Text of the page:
Defending Conservatism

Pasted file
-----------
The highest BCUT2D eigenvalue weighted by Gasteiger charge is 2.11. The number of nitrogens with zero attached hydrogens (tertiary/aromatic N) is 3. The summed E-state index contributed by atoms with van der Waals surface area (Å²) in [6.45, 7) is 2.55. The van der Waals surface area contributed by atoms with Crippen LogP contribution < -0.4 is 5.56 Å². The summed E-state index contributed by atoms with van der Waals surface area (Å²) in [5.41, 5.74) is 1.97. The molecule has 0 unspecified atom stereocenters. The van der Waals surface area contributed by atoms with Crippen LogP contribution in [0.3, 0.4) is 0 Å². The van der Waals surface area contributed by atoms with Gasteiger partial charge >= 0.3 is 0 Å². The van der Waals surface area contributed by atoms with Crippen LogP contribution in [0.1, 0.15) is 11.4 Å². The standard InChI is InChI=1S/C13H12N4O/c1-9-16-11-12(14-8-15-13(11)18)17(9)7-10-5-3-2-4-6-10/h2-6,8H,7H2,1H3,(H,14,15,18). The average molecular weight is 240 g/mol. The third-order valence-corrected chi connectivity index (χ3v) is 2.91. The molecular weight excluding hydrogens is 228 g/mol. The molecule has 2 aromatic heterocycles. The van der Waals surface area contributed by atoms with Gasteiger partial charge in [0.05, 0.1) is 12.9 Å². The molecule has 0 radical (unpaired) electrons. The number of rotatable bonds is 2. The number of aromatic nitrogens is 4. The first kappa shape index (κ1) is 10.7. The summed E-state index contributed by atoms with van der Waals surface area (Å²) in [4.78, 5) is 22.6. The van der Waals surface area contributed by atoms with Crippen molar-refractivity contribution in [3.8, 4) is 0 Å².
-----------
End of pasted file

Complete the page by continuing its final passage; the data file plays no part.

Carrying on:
Pat Buchanan endorsed the reelection of President George W. Bush this week. In the pages of his magazine, The American Conservative, he wrote that, “No matter what the quarrels inside the family, when the shooting starts, you come home to your own.” Just like that, Pat admits his home is still the Republican Party. On the issues, Buchanan supports President Bush over John Kerry because “on life, guns, judges, taxes, sovereignty and defense, Bush is far better.” Those are points of conservative principle on which the President and the commentator agree. In his new book, Where the Right Went Wrong: How Neoconservatives Subverted the Reagan Revolution and Hijacked the Bush Presidency, Buchanan drops the gloves and goes into depth explaining the fundamental difference between some current administration polices and the author’s view of traditional conservatism. From the outset he attacks the administration’s decision to go to war in Iraq to topple Saddam Hussein. Although absurdly smeared along with columnist Bob Novak as unpatriotic by some lesser-known scribblers for this stand, he does have the benefit of a long legacy of Republican military reserve to back up his argument for non-interventionism. The practical question is whether now is the time for the United States to have less of an active role in the world’s crises rather than more. If we don’t lead the world, who will? Many instinctive conservatives who want to agree with Buchanan in theory have insomniac fits at the prospect of a world where American benevolence is shoved aside so that France, China, Russia and Germany can run things. Or the United Nations, for that matter. Buchanan writes that Fallujah “may prove the high tide of an American empire that has begun its long retreat.” He points to imperial overreach to compare the U.S.A. circa 2004 to the Roman, British, Austro-Hungarian, German, Russian and Ottoman empires before their respective collapses. Of these, only Rome and Britain are comparable to the U.S. in the global hegemony they possessed at the height of their power. Unlike Rome and Britain, we have a huge population, are resource-rich without plundering any colonies, and have an $11-trillion GDP that dwarfs everyone. Which brings us to Buchanan’s second major gripe with the Grand Old Party of our day. “Free trade,” he writes, “is the serial killer of American manufacturing and the Trojan Horse of world government. It is the primrose path to the loss of economic independence and national sovereignty.” The problem with protectionism, however, is that it is never a one-way street. The author explains “why exports are better” than imports. But we can’t slap tariffs on foreign products without the foreigners responding by slapping more sanctions on ours. With 95% of potential consumers living outside our borders, American companies depend on exports and can’t afford that. It is also doubtful that protectionism equals peace. Trade wars can lead to real wars. It took World War II and the destruction of all of America’s economic competitors to pull this country out of the Great Depression brought on by the disastrous 1930 Smoot-Hawley Act and the flurry of retaliatory tariffs it spawned. It was then free trade with the vanquished that created America’s huge, rich middle class and the utopian 1950s that it often seems Buchanan wants to recreate. It is a relief when the author sets his sights on judicial dictatorship and how activist leftist judges rule in favor of pornography, abortion, homosexuality, affirmative action and flag burning while ruling against the death penalty, tough crime laws and the Pledge of Allegiance in schools–all positions contrary to the views of the majority of Americans. But agree or disagree with all of his positions, Where the Right Went Wrong is wonderfully written. Nobody turns a sharp phrase, drops a historical reference or makes a literary allusion as naturally as Pat Buchanan. Patriotism leads him to challenge modern thinking–and that makes his country and his party stronger.